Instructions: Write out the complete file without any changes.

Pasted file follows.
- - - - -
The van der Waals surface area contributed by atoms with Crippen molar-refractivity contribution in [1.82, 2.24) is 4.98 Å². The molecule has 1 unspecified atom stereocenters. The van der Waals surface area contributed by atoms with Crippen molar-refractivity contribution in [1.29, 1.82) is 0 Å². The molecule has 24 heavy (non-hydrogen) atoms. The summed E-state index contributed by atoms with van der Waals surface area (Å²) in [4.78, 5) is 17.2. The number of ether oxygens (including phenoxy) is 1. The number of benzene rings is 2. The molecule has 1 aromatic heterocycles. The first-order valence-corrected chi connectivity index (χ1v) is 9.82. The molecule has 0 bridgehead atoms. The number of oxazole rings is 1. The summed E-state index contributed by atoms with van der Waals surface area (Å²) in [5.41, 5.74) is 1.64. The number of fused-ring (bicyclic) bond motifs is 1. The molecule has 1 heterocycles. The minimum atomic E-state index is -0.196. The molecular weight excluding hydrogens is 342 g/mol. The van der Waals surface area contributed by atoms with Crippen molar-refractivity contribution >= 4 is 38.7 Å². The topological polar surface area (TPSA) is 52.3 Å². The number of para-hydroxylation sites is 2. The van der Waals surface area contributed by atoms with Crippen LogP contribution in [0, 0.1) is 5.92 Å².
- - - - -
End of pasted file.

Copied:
The van der Waals surface area contributed by atoms with Crippen molar-refractivity contribution in [1.82, 2.24) is 4.98 Å². The molecule has 1 unspecified atom stereocenters. The van der Waals surface area contributed by atoms with Crippen molar-refractivity contribution in [1.29, 1.82) is 0 Å². The molecule has 24 heavy (non-hydrogen) atoms. The summed E-state index contributed by atoms with van der Waals surface area (Å²) in [4.78, 5) is 17.2. The number of ether oxygens (including phenoxy) is 1. The number of benzene rings is 2. The molecule has 1 aromatic heterocycles. The first-order valence-corrected chi connectivity index (χ1v) is 9.82. The molecule has 0 bridgehead atoms. The number of oxazole rings is 1. The summed E-state index contributed by atoms with van der Waals surface area (Å²) in [5.41, 5.74) is 1.64. The number of fused-ring (bicyclic) bond motifs is 1. The molecule has 1 heterocycles. The minimum atomic E-state index is -0.196. The molecular weight excluding hydrogens is 342 g/mol. The van der Waals surface area contributed by atoms with Crippen molar-refractivity contribution >= 4 is 38.7 Å². The topological polar surface area (TPSA) is 52.3 Å². The number of para-hydroxylation sites is 2. The van der Waals surface area contributed by atoms with Crippen LogP contribution in [0, 0.1) is 5.92 Å².